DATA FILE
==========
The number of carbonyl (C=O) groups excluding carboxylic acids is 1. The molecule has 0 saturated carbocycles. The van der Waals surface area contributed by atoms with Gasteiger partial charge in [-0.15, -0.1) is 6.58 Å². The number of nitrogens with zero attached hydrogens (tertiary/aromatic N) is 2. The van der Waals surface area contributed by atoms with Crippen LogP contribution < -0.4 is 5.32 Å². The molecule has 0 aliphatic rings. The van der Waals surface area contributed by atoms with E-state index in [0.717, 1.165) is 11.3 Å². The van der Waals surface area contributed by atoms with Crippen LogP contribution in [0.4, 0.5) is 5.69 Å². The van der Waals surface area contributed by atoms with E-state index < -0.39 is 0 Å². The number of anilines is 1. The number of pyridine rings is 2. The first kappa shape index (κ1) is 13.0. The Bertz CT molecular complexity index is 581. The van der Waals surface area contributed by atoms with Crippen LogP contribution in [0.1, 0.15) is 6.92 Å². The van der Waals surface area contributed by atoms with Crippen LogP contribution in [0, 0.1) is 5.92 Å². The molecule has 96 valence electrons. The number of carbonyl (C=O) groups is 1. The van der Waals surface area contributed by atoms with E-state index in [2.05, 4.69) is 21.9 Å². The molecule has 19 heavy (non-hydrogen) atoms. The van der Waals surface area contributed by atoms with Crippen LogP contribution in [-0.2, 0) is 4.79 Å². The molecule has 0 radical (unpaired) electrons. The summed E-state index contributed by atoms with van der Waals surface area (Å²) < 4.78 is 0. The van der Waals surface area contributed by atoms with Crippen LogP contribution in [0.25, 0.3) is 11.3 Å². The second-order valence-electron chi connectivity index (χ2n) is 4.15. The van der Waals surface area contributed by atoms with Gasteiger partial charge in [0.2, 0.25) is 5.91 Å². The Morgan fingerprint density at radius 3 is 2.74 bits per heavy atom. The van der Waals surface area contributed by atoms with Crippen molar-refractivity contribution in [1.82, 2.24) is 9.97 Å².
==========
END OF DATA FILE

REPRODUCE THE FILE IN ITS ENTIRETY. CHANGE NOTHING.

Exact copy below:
The number of carbonyl (C=O) groups excluding carboxylic acids is 1. The molecule has 0 saturated carbocycles. The van der Waals surface area contributed by atoms with Gasteiger partial charge in [-0.15, -0.1) is 6.58 Å². The number of nitrogens with zero attached hydrogens (tertiary/aromatic N) is 2. The van der Waals surface area contributed by atoms with Crippen LogP contribution < -0.4 is 5.32 Å². The molecule has 0 aliphatic rings. The van der Waals surface area contributed by atoms with E-state index in [0.717, 1.165) is 11.3 Å². The van der Waals surface area contributed by atoms with Crippen LogP contribution in [0.4, 0.5) is 5.69 Å². The van der Waals surface area contributed by atoms with E-state index < -0.39 is 0 Å². The number of anilines is 1. The number of pyridine rings is 2. The first kappa shape index (κ1) is 13.0. The Bertz CT molecular complexity index is 581. The van der Waals surface area contributed by atoms with Crippen LogP contribution in [0.1, 0.15) is 6.92 Å². The van der Waals surface area contributed by atoms with Crippen LogP contribution in [0, 0.1) is 5.92 Å². The molecule has 96 valence electrons. The number of carbonyl (C=O) groups is 1. The van der Waals surface area contributed by atoms with E-state index in [2.05, 4.69) is 21.9 Å². The molecule has 19 heavy (non-hydrogen) atoms. The van der Waals surface area contributed by atoms with Crippen LogP contribution in [-0.2, 0) is 4.79 Å². The molecule has 0 radical (unpaired) electrons. The summed E-state index contributed by atoms with van der Waals surface area (Å²) < 4.78 is 0. The van der Waals surface area contributed by atoms with Crippen LogP contribution in [0.25, 0.3) is 11.3 Å². The second-order valence-electron chi connectivity index (χ2n) is 4.15. The van der Waals surface area contributed by atoms with Gasteiger partial charge in [0.2, 0.25) is 5.91 Å². The Morgan fingerprint density at radius 3 is 2.74 bits per heavy atom. The van der Waals surface area contributed by atoms with Crippen molar-refractivity contribution in [1.82, 2.24) is 9.97 Å².